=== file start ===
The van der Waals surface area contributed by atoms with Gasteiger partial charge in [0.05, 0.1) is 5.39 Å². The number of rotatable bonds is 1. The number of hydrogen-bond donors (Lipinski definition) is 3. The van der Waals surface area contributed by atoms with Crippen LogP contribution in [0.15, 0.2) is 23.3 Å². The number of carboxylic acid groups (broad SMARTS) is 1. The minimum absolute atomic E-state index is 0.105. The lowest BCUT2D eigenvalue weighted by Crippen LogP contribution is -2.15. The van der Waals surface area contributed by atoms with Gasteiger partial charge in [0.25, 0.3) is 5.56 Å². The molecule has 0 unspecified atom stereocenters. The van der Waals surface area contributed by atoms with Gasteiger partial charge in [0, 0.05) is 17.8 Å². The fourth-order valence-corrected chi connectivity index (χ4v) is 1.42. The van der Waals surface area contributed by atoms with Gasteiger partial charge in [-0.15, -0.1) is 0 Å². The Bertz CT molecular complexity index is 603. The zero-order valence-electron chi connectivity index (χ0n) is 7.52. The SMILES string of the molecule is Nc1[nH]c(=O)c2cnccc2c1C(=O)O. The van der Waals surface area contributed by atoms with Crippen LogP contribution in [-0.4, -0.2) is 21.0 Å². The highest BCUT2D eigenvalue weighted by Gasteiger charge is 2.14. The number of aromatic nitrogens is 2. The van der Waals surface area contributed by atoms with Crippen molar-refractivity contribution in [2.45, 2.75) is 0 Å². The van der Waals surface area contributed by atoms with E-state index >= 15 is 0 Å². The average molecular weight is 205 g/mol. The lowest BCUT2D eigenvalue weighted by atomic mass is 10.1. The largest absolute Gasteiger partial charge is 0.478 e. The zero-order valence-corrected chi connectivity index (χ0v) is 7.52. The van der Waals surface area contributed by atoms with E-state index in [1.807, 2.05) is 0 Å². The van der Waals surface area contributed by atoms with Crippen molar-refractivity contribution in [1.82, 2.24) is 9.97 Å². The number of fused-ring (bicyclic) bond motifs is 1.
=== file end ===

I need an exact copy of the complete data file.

The van der Waals surface area contributed by atoms with Gasteiger partial charge in [0.05, 0.1) is 5.39 Å². The number of rotatable bonds is 1. The number of hydrogen-bond donors (Lipinski definition) is 3. The van der Waals surface area contributed by atoms with Crippen LogP contribution in [0.15, 0.2) is 23.3 Å². The number of carboxylic acid groups (broad SMARTS) is 1. The minimum absolute atomic E-state index is 0.105. The lowest BCUT2D eigenvalue weighted by Crippen LogP contribution is -2.15. The van der Waals surface area contributed by atoms with Gasteiger partial charge in [0.25, 0.3) is 5.56 Å². The molecule has 0 unspecified atom stereocenters. The van der Waals surface area contributed by atoms with Gasteiger partial charge in [0, 0.05) is 17.8 Å². The fourth-order valence-corrected chi connectivity index (χ4v) is 1.42. The van der Waals surface area contributed by atoms with Gasteiger partial charge in [-0.15, -0.1) is 0 Å². The Bertz CT molecular complexity index is 603. The zero-order valence-electron chi connectivity index (χ0n) is 7.52. The SMILES string of the molecule is Nc1[nH]c(=O)c2cnccc2c1C(=O)O. The van der Waals surface area contributed by atoms with Crippen LogP contribution in [-0.4, -0.2) is 21.0 Å². The highest BCUT2D eigenvalue weighted by Gasteiger charge is 2.14. The number of aromatic nitrogens is 2. The van der Waals surface area contributed by atoms with Crippen molar-refractivity contribution in [2.45, 2.75) is 0 Å². The van der Waals surface area contributed by atoms with E-state index >= 15 is 0 Å². The average molecular weight is 205 g/mol. The lowest BCUT2D eigenvalue weighted by atomic mass is 10.1. The largest absolute Gasteiger partial charge is 0.478 e. The zero-order valence-corrected chi connectivity index (χ0v) is 7.52. The van der Waals surface area contributed by atoms with E-state index in [1.807, 2.05) is 0 Å². The van der Waals surface area contributed by atoms with Crippen molar-refractivity contribution in [1.82, 2.24) is 9.97 Å². The number of fused-ring (bicyclic) bond motifs is 1.